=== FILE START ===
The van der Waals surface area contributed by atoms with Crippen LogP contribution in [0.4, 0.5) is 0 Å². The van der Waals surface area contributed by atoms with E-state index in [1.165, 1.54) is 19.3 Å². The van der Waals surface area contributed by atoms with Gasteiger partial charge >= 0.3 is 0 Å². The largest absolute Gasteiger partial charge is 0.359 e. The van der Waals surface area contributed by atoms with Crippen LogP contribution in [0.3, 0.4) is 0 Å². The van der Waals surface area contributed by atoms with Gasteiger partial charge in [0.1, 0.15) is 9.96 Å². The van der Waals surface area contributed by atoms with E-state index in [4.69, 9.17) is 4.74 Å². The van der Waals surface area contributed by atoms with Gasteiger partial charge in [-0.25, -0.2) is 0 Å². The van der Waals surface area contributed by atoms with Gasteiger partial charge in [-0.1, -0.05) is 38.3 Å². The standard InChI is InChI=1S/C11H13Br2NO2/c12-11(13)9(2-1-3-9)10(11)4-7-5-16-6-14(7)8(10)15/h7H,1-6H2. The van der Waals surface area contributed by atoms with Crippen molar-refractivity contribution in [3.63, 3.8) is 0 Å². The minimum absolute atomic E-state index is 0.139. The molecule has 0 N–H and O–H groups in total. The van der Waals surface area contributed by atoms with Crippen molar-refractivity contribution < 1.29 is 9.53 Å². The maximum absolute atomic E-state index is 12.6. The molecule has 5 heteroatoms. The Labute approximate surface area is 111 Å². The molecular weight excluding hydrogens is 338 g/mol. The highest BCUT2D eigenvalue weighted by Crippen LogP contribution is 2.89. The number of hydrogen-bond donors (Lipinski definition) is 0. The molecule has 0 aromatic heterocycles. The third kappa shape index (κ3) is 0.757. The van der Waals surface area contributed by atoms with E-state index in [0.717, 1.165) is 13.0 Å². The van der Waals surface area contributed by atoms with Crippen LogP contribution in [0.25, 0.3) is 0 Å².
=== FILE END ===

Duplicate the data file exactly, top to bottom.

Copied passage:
The van der Waals surface area contributed by atoms with Crippen LogP contribution in [0.4, 0.5) is 0 Å². The van der Waals surface area contributed by atoms with E-state index in [1.165, 1.54) is 19.3 Å². The van der Waals surface area contributed by atoms with Gasteiger partial charge >= 0.3 is 0 Å². The largest absolute Gasteiger partial charge is 0.359 e. The van der Waals surface area contributed by atoms with Crippen LogP contribution in [0.3, 0.4) is 0 Å². The van der Waals surface area contributed by atoms with Gasteiger partial charge in [0.1, 0.15) is 9.96 Å². The van der Waals surface area contributed by atoms with E-state index in [4.69, 9.17) is 4.74 Å². The van der Waals surface area contributed by atoms with Gasteiger partial charge in [-0.25, -0.2) is 0 Å². The van der Waals surface area contributed by atoms with Gasteiger partial charge in [-0.1, -0.05) is 38.3 Å². The standard InChI is InChI=1S/C11H13Br2NO2/c12-11(13)9(2-1-3-9)10(11)4-7-5-16-6-14(7)8(10)15/h7H,1-6H2. The van der Waals surface area contributed by atoms with Crippen molar-refractivity contribution in [3.63, 3.8) is 0 Å². The minimum absolute atomic E-state index is 0.139. The molecule has 0 N–H and O–H groups in total. The van der Waals surface area contributed by atoms with Crippen molar-refractivity contribution < 1.29 is 9.53 Å². The maximum absolute atomic E-state index is 12.6. The molecule has 5 heteroatoms. The Labute approximate surface area is 111 Å². The molecular weight excluding hydrogens is 338 g/mol. The highest BCUT2D eigenvalue weighted by Crippen LogP contribution is 2.89. The number of hydrogen-bond donors (Lipinski definition) is 0. The molecule has 0 aromatic heterocycles. The third kappa shape index (κ3) is 0.757. The van der Waals surface area contributed by atoms with E-state index in [0.717, 1.165) is 13.0 Å². The van der Waals surface area contributed by atoms with Crippen LogP contribution in [0.25, 0.3) is 0 Å².